wine and beer
Animal ingredients are often added to alcoholic beverages directly, or during the filtration process. The latter is possibly the most common and the most unknown; likely to disrupt the diet of those opting to avoid any animal product. Things such as gelatin, egg whites or sea shells are used to latch onto the impurities present in alcohol, in order to more easily filter them out. Whilst such ingredients are omitted from the final ingredient list of our wine and beer bottles, I have noticed a rising trend in a ‘suitable for vegetarians’ label on many bottles. Although this is a step in the right direction, it does not necessarily mean these bottles will be suitable for vegans.
Here is my quick guide to buying vegan friendly wine and beer.
- Consult online directories such as Barnivore and Vegan Products Guide.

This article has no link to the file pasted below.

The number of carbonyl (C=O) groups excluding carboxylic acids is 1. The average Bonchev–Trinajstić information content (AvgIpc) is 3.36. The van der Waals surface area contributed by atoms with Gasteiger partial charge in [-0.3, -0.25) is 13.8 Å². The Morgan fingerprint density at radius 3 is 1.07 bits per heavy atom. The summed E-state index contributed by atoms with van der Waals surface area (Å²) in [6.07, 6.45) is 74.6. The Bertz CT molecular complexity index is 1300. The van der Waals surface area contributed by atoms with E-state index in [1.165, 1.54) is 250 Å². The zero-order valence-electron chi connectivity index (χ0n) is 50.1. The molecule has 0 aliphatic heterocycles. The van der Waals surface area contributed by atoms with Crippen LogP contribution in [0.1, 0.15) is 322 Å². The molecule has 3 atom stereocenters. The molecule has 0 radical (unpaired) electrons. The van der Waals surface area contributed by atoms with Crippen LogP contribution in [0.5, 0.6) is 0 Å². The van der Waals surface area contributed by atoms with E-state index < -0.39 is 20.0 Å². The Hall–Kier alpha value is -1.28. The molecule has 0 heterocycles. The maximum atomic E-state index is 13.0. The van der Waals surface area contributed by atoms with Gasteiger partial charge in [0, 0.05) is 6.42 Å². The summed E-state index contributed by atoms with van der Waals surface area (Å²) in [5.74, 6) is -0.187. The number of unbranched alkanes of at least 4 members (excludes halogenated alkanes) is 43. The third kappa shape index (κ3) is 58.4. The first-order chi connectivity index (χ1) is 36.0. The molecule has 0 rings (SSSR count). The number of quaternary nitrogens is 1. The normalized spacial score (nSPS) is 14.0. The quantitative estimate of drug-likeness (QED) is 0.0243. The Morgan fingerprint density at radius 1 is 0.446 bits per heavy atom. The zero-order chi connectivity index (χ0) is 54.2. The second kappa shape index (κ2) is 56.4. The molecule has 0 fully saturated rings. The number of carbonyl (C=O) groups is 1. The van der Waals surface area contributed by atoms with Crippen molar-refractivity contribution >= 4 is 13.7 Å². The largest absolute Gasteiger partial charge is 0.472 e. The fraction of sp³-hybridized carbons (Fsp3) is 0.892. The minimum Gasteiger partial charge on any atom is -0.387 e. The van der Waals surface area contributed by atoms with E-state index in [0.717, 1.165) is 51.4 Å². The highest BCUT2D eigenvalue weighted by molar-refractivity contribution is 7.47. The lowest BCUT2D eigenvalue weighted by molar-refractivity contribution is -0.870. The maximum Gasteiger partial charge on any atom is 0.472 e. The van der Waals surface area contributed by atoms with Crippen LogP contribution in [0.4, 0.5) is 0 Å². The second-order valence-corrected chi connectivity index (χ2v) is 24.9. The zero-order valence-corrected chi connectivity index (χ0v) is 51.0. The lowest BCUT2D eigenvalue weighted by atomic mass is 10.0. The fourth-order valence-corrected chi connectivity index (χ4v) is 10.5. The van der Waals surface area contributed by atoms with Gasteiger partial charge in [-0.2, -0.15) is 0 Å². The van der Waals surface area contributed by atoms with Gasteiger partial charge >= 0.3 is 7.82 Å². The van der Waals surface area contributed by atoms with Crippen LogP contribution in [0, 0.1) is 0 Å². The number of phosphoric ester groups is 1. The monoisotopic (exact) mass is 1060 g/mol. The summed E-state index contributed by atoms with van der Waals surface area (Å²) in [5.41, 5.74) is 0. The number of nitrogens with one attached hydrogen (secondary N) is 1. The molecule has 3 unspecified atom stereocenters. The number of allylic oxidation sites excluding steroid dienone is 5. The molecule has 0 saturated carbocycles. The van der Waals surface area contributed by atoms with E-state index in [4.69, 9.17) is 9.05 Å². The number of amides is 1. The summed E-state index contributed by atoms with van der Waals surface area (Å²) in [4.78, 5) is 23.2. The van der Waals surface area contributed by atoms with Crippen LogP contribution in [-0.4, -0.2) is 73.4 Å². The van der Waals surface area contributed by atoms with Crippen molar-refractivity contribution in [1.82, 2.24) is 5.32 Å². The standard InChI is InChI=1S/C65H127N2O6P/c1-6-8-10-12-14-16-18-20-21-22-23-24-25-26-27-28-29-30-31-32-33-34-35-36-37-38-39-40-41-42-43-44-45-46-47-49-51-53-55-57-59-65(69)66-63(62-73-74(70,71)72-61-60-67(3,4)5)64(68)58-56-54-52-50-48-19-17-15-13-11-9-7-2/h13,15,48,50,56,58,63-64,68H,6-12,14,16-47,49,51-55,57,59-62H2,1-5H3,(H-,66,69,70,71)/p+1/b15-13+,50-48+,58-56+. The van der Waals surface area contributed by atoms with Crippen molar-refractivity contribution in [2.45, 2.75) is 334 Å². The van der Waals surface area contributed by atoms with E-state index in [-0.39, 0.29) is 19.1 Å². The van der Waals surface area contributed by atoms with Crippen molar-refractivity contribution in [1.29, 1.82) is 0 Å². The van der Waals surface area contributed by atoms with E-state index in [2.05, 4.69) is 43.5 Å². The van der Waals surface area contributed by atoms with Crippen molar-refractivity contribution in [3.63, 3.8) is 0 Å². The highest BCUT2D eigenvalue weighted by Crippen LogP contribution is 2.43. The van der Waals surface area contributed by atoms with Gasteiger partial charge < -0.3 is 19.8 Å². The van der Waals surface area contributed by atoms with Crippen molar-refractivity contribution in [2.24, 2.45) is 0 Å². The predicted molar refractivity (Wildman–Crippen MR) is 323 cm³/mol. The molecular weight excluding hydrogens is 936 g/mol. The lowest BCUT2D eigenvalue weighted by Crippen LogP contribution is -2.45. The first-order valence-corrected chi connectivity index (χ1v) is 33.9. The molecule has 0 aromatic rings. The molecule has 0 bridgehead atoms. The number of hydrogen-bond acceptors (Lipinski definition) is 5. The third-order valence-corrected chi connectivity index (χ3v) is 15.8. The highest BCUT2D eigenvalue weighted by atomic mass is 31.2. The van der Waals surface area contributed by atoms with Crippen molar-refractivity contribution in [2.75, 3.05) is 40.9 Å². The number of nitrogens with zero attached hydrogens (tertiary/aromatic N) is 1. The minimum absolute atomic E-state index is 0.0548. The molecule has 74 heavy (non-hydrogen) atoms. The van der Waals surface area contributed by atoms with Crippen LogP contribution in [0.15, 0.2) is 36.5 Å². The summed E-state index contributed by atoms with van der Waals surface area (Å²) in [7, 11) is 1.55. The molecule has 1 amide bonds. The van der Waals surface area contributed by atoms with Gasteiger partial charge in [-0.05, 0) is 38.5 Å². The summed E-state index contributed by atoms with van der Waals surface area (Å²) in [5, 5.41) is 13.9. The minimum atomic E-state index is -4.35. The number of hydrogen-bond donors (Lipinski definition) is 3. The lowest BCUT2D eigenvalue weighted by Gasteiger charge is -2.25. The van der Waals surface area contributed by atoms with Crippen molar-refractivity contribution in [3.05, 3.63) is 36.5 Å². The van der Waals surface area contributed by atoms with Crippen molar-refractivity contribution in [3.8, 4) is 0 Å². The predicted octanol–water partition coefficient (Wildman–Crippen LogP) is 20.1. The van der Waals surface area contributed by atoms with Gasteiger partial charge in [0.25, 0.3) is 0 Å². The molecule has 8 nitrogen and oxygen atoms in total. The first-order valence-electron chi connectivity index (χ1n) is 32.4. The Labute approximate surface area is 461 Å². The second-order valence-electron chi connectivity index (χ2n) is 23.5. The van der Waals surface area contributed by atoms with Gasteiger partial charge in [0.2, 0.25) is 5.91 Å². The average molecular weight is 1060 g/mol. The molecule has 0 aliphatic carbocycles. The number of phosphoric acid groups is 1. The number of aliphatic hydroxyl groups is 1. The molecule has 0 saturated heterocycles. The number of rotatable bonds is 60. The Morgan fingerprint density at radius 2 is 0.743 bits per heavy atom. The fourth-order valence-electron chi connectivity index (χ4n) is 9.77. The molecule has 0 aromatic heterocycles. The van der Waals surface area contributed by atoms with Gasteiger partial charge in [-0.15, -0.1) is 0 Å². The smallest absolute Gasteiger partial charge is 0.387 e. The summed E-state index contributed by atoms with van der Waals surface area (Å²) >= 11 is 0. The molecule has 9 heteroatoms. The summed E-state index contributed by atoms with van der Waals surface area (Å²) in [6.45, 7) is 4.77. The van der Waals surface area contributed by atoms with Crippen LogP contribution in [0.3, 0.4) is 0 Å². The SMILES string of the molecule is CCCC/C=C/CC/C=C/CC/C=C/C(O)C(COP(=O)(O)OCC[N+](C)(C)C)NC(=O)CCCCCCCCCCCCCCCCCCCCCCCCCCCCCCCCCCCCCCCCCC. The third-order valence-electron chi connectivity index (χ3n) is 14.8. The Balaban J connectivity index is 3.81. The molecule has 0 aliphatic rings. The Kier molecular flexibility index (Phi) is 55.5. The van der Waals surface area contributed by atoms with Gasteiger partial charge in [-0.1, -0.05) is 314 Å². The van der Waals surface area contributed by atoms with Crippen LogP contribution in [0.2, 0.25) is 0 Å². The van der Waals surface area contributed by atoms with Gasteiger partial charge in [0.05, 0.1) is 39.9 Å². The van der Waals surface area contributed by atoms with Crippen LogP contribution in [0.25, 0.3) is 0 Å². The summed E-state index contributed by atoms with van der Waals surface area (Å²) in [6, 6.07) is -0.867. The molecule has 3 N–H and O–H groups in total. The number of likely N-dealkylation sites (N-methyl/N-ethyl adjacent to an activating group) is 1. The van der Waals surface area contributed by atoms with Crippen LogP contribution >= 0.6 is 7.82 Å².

- Many beers are vegan friendly but unfortunately wines are less easy to identify. Check out the Pocket Guide to Vegan Wine, which provides an extensive list of vegan wines available in the UK, both supermarket brands and other companies.
- All ales, ciders and lagers by Samuel Smith, The Old Brewery have been given the Vegan Society registered trademark. The brewery is based in North Yorkshire.
- For special occasions, Dom Perignon Champagne and Moet & Chandon Champagne are both vegan.
- Before going to the supermarket make a list of the beers and wines suitable for you.
- Check out your local veggie or wholefood store, which will usually stock an array of friendly alcohol, although at a price.